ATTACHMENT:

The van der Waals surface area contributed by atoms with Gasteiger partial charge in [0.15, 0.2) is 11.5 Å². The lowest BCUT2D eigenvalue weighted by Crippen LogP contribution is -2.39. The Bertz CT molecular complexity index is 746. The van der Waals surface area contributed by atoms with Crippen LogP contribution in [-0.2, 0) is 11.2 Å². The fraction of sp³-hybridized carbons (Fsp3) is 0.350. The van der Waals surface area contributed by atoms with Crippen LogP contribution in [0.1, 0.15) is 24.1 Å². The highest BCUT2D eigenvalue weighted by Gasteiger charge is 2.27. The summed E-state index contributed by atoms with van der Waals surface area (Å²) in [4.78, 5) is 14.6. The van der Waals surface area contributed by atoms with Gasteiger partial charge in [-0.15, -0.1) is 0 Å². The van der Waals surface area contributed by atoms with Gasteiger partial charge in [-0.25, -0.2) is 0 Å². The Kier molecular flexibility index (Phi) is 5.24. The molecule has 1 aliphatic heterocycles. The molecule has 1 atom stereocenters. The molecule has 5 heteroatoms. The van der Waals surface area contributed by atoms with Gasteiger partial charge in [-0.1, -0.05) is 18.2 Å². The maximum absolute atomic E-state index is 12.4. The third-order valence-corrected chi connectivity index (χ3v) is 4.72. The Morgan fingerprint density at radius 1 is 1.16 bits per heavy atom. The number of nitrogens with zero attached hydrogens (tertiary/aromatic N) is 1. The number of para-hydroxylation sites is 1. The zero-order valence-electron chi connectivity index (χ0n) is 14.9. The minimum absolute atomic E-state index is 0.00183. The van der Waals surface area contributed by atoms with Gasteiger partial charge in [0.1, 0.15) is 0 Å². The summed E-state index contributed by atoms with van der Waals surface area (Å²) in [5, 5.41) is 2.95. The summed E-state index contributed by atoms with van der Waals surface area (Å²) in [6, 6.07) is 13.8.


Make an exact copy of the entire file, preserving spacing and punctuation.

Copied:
The van der Waals surface area contributed by atoms with Gasteiger partial charge in [0.15, 0.2) is 11.5 Å². The lowest BCUT2D eigenvalue weighted by Crippen LogP contribution is -2.39. The Bertz CT molecular complexity index is 746. The van der Waals surface area contributed by atoms with Crippen LogP contribution in [-0.2, 0) is 11.2 Å². The fraction of sp³-hybridized carbons (Fsp3) is 0.350. The van der Waals surface area contributed by atoms with Crippen LogP contribution in [0.1, 0.15) is 24.1 Å². The highest BCUT2D eigenvalue weighted by Gasteiger charge is 2.27. The summed E-state index contributed by atoms with van der Waals surface area (Å²) in [4.78, 5) is 14.6. The van der Waals surface area contributed by atoms with Gasteiger partial charge in [-0.15, -0.1) is 0 Å². The van der Waals surface area contributed by atoms with Gasteiger partial charge in [-0.25, -0.2) is 0 Å². The Kier molecular flexibility index (Phi) is 5.24. The molecule has 1 aliphatic heterocycles. The molecule has 1 atom stereocenters. The molecule has 5 heteroatoms. The van der Waals surface area contributed by atoms with Gasteiger partial charge in [-0.1, -0.05) is 18.2 Å². The maximum absolute atomic E-state index is 12.4. The third-order valence-corrected chi connectivity index (χ3v) is 4.72. The Morgan fingerprint density at radius 1 is 1.16 bits per heavy atom. The number of nitrogens with zero attached hydrogens (tertiary/aromatic N) is 1. The number of para-hydroxylation sites is 1. The zero-order valence-electron chi connectivity index (χ0n) is 14.9. The minimum absolute atomic E-state index is 0.00183. The van der Waals surface area contributed by atoms with Gasteiger partial charge in [0.1, 0.15) is 0 Å². The summed E-state index contributed by atoms with van der Waals surface area (Å²) in [5, 5.41) is 2.95. The summed E-state index contributed by atoms with van der Waals surface area (Å²) in [6, 6.07) is 13.8.